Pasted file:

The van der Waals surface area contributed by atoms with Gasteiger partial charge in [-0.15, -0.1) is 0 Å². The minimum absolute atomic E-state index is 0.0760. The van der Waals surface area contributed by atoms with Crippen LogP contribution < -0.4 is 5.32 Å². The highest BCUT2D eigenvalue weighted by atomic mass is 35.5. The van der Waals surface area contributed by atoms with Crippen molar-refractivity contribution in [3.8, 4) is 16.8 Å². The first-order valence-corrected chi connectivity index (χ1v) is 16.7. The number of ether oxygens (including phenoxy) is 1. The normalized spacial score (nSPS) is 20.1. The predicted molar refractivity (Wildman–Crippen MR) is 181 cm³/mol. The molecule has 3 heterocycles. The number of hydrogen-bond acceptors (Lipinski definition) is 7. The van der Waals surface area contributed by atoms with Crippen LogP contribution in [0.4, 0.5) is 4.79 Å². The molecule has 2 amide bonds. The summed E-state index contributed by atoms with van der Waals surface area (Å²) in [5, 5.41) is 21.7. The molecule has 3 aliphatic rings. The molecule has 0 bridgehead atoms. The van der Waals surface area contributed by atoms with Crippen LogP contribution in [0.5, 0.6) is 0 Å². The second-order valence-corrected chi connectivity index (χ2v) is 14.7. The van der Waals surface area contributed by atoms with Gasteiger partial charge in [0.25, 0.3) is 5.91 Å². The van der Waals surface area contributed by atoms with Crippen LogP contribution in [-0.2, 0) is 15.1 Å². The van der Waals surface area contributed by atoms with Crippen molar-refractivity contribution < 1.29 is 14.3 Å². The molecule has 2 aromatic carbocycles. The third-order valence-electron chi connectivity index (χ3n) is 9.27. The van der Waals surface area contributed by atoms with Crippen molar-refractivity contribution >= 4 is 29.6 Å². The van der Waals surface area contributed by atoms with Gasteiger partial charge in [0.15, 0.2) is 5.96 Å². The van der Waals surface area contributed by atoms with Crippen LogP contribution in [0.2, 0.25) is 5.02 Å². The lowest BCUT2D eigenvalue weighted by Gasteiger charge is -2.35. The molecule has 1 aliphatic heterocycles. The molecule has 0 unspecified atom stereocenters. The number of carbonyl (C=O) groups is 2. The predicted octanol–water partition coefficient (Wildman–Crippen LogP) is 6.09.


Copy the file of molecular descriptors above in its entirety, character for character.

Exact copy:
The van der Waals surface area contributed by atoms with Gasteiger partial charge in [-0.15, -0.1) is 0 Å². The minimum absolute atomic E-state index is 0.0760. The van der Waals surface area contributed by atoms with Crippen LogP contribution < -0.4 is 5.32 Å². The highest BCUT2D eigenvalue weighted by atomic mass is 35.5. The van der Waals surface area contributed by atoms with Crippen molar-refractivity contribution in [3.8, 4) is 16.8 Å². The first-order valence-corrected chi connectivity index (χ1v) is 16.7. The number of ether oxygens (including phenoxy) is 1. The normalized spacial score (nSPS) is 20.1. The predicted molar refractivity (Wildman–Crippen MR) is 181 cm³/mol. The molecule has 3 heterocycles. The number of hydrogen-bond acceptors (Lipinski definition) is 7. The van der Waals surface area contributed by atoms with Crippen LogP contribution in [0.4, 0.5) is 4.79 Å². The molecule has 2 amide bonds. The summed E-state index contributed by atoms with van der Waals surface area (Å²) in [5, 5.41) is 21.7. The molecule has 3 aliphatic rings. The molecule has 0 bridgehead atoms. The van der Waals surface area contributed by atoms with Crippen LogP contribution in [0.5, 0.6) is 0 Å². The second-order valence-corrected chi connectivity index (χ2v) is 14.7. The van der Waals surface area contributed by atoms with Gasteiger partial charge in [0.25, 0.3) is 5.91 Å². The van der Waals surface area contributed by atoms with Crippen LogP contribution in [-0.2, 0) is 15.1 Å². The van der Waals surface area contributed by atoms with Crippen molar-refractivity contribution < 1.29 is 14.3 Å². The molecule has 2 aromatic carbocycles. The third-order valence-electron chi connectivity index (χ3n) is 9.27. The van der Waals surface area contributed by atoms with Crippen molar-refractivity contribution >= 4 is 29.6 Å². The van der Waals surface area contributed by atoms with Gasteiger partial charge in [0.15, 0.2) is 5.96 Å². The van der Waals surface area contributed by atoms with Crippen LogP contribution in [0.2, 0.25) is 5.02 Å². The lowest BCUT2D eigenvalue weighted by Gasteiger charge is -2.35. The molecule has 1 aliphatic heterocycles. The molecule has 0 unspecified atom stereocenters. The number of carbonyl (C=O) groups is 2. The predicted octanol–water partition coefficient (Wildman–Crippen LogP) is 6.09.